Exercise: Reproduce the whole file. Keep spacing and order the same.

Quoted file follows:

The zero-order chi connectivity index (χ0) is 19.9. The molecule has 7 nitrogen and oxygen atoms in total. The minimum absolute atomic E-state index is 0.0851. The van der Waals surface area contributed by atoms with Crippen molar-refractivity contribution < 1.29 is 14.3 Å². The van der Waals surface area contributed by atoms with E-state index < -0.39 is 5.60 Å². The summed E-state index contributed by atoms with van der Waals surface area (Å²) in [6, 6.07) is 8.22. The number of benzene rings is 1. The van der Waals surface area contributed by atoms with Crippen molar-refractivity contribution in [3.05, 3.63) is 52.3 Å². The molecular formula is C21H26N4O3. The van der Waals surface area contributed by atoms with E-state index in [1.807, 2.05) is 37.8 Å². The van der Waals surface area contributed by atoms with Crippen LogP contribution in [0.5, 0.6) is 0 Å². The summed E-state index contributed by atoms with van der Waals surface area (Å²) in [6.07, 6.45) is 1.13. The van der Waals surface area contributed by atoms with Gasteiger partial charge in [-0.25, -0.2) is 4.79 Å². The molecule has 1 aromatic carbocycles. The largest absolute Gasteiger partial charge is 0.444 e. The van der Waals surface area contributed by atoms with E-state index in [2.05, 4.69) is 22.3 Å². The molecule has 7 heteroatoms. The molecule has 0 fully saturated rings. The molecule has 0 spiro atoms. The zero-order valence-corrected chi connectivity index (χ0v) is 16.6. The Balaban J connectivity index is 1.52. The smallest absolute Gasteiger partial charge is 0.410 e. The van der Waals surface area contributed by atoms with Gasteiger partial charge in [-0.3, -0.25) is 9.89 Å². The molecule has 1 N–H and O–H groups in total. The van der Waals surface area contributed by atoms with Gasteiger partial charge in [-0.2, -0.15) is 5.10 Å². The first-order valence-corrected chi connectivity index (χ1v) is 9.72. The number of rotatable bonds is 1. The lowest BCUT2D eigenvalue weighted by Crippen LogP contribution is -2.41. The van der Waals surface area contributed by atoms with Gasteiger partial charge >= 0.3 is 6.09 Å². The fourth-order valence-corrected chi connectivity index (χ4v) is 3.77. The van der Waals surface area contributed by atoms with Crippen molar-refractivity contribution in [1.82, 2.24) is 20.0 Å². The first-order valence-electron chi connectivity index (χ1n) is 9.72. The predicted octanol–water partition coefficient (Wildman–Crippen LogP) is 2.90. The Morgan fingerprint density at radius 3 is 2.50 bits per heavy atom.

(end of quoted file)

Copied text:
The zero-order chi connectivity index (χ0) is 19.9. The molecule has 7 nitrogen and oxygen atoms in total. The minimum absolute atomic E-state index is 0.0851. The van der Waals surface area contributed by atoms with Crippen molar-refractivity contribution < 1.29 is 14.3 Å². The van der Waals surface area contributed by atoms with E-state index < -0.39 is 5.60 Å². The summed E-state index contributed by atoms with van der Waals surface area (Å²) in [6, 6.07) is 8.22. The number of benzene rings is 1. The van der Waals surface area contributed by atoms with Crippen molar-refractivity contribution in [3.05, 3.63) is 52.3 Å². The molecular formula is C21H26N4O3. The van der Waals surface area contributed by atoms with E-state index in [1.807, 2.05) is 37.8 Å². The van der Waals surface area contributed by atoms with Crippen LogP contribution in [0.5, 0.6) is 0 Å². The summed E-state index contributed by atoms with van der Waals surface area (Å²) in [6.07, 6.45) is 1.13. The van der Waals surface area contributed by atoms with Gasteiger partial charge in [-0.25, -0.2) is 4.79 Å². The molecule has 1 aromatic carbocycles. The largest absolute Gasteiger partial charge is 0.444 e. The van der Waals surface area contributed by atoms with E-state index in [2.05, 4.69) is 22.3 Å². The molecule has 7 heteroatoms. The molecule has 0 fully saturated rings. The molecule has 0 spiro atoms. The zero-order valence-corrected chi connectivity index (χ0v) is 16.6. The Balaban J connectivity index is 1.52. The smallest absolute Gasteiger partial charge is 0.410 e. The van der Waals surface area contributed by atoms with Gasteiger partial charge in [-0.3, -0.25) is 9.89 Å². The molecule has 1 N–H and O–H groups in total. The van der Waals surface area contributed by atoms with Gasteiger partial charge in [-0.2, -0.15) is 5.10 Å². The first-order valence-corrected chi connectivity index (χ1v) is 9.72. The number of rotatable bonds is 1. The lowest BCUT2D eigenvalue weighted by Crippen LogP contribution is -2.41. The van der Waals surface area contributed by atoms with Gasteiger partial charge >= 0.3 is 6.09 Å². The fourth-order valence-corrected chi connectivity index (χ4v) is 3.77. The van der Waals surface area contributed by atoms with Crippen molar-refractivity contribution in [1.82, 2.24) is 20.0 Å². The first-order valence-electron chi connectivity index (χ1n) is 9.72. The predicted octanol–water partition coefficient (Wildman–Crippen LogP) is 2.90. The Morgan fingerprint density at radius 3 is 2.50 bits per heavy atom.